Traffic jam derails local woman's attempt to become registered nurse

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An accident on the highway and a controversial nursing school policy is what led to one student to push for change.

Serena Hernandez was taught that if you wanted to be a nurse, now’s as a good a time as any.

She enrolled in Bryant and Stratton College to continue her goal of being an RN.

"I'm an LPN,” Hernandez said. “I work with individuals with developmental disabilities."

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It didn’t take much to derail those plans.

An accident on I-480 last week backed up her commute to her clinical, causing her to miss it completely.

"Got the phone call that I was eliminated from that course because it was an unexcused absence,” Hernandez said.

The nursing program at Bryant and Stratton College has a clear rule, it’s written in the student handbook that unexcused absences will result in a failed grade, no matter what.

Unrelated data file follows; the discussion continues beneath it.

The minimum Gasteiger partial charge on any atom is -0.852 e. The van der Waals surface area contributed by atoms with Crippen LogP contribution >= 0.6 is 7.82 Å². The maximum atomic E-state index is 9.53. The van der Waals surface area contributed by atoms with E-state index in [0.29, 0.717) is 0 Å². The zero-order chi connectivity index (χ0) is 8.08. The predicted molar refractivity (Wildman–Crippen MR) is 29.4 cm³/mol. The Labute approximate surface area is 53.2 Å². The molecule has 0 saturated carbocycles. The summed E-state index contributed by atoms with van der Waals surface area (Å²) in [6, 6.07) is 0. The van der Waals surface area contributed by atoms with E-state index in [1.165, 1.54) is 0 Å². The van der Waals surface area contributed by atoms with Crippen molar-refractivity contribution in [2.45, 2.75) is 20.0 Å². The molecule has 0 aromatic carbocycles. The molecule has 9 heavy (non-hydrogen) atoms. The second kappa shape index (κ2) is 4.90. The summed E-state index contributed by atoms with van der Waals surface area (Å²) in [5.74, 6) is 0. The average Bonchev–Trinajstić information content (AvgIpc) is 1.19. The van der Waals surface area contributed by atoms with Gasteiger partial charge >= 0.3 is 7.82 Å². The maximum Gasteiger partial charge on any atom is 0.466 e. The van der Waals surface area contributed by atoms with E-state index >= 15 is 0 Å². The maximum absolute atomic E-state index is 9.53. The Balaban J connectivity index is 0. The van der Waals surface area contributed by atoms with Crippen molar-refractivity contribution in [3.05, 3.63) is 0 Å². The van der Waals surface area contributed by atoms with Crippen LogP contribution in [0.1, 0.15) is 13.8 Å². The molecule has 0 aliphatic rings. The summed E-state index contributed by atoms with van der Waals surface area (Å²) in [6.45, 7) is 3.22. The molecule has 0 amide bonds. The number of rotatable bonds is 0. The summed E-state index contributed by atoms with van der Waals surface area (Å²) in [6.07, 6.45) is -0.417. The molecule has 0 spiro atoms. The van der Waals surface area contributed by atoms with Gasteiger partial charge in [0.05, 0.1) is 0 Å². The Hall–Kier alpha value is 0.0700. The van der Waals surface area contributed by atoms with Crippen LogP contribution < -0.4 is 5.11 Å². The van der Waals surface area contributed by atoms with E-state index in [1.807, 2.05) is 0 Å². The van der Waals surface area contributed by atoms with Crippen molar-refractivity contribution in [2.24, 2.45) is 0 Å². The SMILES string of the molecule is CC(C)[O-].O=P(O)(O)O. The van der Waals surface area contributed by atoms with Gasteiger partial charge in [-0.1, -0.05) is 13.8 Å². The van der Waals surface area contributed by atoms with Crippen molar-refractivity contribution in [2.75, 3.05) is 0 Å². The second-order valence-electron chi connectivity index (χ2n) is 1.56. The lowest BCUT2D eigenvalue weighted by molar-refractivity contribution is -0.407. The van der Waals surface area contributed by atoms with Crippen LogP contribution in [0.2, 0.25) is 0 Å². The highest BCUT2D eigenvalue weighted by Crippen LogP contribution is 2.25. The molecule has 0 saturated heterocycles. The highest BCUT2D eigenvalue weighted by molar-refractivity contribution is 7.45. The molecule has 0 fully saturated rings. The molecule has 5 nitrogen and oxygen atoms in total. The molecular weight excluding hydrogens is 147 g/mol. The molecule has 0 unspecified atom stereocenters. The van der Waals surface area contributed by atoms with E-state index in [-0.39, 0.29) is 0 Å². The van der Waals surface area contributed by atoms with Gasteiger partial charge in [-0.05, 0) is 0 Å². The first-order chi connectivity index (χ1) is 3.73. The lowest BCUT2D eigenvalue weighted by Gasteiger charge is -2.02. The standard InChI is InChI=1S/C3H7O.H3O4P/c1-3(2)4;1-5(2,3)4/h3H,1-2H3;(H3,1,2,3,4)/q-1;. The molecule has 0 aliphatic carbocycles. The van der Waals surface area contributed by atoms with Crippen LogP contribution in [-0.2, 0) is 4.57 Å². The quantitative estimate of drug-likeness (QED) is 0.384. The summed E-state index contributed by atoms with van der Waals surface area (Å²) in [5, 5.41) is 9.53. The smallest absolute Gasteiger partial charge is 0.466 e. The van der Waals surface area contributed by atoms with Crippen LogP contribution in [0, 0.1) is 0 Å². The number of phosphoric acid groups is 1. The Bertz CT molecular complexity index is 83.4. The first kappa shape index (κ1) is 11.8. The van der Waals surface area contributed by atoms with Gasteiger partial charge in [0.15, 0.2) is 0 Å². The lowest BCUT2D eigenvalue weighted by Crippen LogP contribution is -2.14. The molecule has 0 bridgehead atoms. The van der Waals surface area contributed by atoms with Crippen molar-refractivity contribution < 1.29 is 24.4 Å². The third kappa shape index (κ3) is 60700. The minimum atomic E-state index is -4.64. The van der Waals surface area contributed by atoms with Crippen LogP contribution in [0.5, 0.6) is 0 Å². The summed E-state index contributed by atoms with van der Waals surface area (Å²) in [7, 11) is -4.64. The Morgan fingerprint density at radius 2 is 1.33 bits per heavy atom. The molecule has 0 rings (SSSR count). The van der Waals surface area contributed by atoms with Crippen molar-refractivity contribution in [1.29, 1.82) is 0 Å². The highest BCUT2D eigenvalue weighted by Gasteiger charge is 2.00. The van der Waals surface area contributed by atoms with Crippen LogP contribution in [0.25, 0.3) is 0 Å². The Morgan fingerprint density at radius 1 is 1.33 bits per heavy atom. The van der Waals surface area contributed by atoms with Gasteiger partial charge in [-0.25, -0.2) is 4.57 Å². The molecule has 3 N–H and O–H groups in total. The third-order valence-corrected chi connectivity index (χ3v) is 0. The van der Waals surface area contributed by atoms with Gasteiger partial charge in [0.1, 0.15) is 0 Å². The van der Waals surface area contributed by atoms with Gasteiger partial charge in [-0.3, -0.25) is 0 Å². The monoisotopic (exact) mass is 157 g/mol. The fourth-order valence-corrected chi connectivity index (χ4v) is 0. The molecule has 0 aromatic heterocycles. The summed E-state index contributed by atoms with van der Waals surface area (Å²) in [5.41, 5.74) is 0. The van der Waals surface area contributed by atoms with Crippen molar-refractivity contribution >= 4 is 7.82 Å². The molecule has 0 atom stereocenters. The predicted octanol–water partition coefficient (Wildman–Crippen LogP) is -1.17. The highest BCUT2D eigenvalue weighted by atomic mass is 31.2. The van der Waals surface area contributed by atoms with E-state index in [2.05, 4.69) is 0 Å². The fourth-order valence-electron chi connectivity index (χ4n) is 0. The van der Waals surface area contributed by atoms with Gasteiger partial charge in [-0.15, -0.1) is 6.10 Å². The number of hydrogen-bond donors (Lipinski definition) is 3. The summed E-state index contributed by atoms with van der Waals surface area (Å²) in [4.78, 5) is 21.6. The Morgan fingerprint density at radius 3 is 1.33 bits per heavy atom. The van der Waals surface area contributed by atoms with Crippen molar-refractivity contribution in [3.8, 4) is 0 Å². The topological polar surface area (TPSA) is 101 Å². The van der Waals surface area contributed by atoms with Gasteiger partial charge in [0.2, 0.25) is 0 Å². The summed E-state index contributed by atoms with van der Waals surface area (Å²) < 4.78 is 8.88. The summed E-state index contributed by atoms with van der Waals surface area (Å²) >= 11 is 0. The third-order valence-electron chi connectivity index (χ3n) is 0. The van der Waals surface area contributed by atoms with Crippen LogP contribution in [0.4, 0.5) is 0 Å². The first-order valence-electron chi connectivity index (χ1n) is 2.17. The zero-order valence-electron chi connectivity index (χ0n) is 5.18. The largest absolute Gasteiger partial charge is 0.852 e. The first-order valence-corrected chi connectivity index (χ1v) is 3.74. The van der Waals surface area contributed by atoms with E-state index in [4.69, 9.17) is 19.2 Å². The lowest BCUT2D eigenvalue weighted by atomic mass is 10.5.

"I believe that the policy itself is completely unrealistic,” Hernandez said.

Joshua Joseph, Eastlake campus director, said the rules are in place for a reason.

"It's not a question of fairness, it's a question of uniformity and it's applied uniformally,” Joseph said.

Hernandez argued the rule doesn’t take into account anyone’s humanity, the same reason many people sign up for the career in the first place.

"Honestly, had I been five minutes earlier that day, I still wouldn't have made it to clinicals because I would have pulled over to help take care of the person who was hit by that car,” Hernandez said.

With the program costing upwards of $40,000, it’s money not many can afford to throw away.

"We're paying for a service and I am a customer,” Hernandez said. “You don't just say 'hey I'm sorry I don't know what to tell you' but we're going to take your money anyway."

This fight isn’t for her anymore, she said it’s for those who have the heart to for the job and want to see it through.

"I hate to think that a flat tire, them being in an accident, something like that will be taking dedicated people out because of a flaw in a policy,” Hernandez said.

She plans to meet with the head of the program on Tuesday, in hopes of coming to a solution.